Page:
Aberrant Transcription of BMP3B in Primary NSCLC and NSCLC Cell Lines

Radioactive, semiquantitative RT-PCR reactions were performed to determine the expression levels of BMP3B in six primary NSCLC samples and their paired normal lung tissue. BMP3B was found hypermethylated in a CpG island that is located in the 5′ end of the gene (Figure 3A) and was selected for further analysis. RT-PCR was performed under optimized conditions for both the target gene and the internal control gene glucose-6-phosphate isomerase (GPI). BMP3B was expressed in normal lung, whereas expression of BMP3B in all studied tumor samples was reduced (Figure 3B). Interestingly, tumors from patients Nos. 2 and 6, which did not show methylation of the NotI site exhibited very low levels of BMP3B expression, suggesting heterogeneous methylation of the CpG island. However, it is also possible, and maybe even more likely, that BMP3B is silenced by other mechanisms including mutations, deletions and/or LOH.

Figure 3
Abnormal transcription of BMP3B NSCLC samples. (A) Schematic representation of the genomic structure of BMP3B. The location of the NotI site relative to exon 1 and the extent of the CpG island are displayed. The star indicates the NotI site identified ...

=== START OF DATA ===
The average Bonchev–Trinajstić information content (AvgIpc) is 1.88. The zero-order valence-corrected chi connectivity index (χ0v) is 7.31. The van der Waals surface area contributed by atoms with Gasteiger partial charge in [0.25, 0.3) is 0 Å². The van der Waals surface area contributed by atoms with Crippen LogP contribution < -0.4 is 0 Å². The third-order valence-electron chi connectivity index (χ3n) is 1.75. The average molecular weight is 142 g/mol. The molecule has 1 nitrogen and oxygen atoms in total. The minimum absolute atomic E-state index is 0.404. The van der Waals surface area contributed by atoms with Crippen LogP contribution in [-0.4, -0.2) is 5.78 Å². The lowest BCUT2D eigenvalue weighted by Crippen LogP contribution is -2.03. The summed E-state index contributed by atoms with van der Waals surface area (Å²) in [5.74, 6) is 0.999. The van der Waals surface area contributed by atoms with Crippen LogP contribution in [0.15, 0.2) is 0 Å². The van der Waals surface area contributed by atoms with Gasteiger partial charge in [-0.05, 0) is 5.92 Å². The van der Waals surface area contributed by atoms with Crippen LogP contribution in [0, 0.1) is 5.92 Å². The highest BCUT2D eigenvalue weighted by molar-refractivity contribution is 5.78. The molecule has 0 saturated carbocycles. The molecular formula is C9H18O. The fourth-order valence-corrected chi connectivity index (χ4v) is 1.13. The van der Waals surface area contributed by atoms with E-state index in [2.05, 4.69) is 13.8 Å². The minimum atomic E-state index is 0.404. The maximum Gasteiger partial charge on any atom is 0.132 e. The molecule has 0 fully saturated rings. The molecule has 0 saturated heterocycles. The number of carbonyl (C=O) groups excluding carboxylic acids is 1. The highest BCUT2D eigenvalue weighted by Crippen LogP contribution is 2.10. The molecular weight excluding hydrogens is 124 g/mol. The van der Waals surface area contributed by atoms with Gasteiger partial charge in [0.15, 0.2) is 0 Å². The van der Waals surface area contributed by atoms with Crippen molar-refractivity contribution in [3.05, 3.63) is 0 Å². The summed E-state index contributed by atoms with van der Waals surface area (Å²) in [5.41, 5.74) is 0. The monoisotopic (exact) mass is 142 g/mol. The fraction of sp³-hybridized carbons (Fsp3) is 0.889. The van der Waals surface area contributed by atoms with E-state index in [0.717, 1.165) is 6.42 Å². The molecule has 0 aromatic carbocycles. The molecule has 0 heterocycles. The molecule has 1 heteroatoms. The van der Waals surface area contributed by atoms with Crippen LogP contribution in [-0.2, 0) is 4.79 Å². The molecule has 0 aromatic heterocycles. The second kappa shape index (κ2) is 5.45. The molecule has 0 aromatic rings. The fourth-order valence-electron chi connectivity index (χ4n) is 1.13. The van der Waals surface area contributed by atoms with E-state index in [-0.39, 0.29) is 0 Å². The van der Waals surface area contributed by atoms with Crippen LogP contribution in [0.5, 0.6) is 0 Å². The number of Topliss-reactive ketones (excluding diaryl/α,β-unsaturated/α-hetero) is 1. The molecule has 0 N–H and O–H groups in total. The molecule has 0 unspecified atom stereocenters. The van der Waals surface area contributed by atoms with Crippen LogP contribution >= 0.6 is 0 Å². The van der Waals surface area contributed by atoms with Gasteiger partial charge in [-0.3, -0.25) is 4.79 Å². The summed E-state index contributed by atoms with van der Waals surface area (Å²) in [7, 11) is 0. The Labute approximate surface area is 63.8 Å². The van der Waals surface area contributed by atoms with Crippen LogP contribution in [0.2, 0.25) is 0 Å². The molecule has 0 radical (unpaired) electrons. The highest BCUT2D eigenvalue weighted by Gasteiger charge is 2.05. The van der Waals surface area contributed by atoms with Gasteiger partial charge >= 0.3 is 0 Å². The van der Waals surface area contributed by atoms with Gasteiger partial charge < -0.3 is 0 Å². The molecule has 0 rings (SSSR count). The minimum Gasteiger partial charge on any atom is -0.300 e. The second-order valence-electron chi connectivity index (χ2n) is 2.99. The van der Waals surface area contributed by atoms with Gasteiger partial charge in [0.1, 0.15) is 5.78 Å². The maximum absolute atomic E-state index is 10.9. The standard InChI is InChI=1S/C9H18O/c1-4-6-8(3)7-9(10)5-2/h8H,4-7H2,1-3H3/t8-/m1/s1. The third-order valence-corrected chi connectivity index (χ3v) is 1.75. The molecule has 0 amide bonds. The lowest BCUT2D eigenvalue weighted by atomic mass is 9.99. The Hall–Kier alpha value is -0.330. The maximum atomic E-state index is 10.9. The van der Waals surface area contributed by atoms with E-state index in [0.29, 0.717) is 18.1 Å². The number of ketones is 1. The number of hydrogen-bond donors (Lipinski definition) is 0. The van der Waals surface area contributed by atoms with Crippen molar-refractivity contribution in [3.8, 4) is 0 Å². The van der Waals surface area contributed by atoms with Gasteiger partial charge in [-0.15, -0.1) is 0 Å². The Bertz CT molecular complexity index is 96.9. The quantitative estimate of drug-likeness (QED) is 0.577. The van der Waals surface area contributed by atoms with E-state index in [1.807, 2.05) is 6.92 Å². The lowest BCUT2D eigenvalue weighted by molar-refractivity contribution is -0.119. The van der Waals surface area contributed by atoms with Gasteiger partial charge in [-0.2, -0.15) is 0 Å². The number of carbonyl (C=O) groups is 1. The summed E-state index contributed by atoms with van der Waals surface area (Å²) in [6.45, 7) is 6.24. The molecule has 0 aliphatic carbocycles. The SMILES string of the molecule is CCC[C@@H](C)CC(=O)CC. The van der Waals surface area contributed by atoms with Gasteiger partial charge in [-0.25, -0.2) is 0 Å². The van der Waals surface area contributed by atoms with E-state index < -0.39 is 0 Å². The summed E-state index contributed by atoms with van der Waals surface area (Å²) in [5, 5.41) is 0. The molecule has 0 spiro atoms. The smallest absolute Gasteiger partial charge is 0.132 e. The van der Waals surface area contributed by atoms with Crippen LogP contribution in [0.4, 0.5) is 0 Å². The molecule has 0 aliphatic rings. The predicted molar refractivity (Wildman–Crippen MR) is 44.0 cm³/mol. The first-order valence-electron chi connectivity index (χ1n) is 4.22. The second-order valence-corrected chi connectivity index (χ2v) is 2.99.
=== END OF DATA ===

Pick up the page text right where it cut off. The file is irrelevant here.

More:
To investigate the effect of CpG island methylation on the transcription of the associated genes in more detail, we used three NSCLC cell lines that are methylated in the NotI site of BMP3B promoter region. H23, H125, and H1155 show more than 50% methylation in the BMP3B promoter. The cells were treated with two different timepoints (24 and 72 hours) of 5-aza-2′-deoxycytidine (Figure 3C). Similar to the primary tumors, all three cell lines (H23, H125, H1155) did not show any detectable level of BMP3B expression at baseline. However, expression was induced after 5-aza-2′-deoxycytidine treatment in all three cell lines (Figure 3C).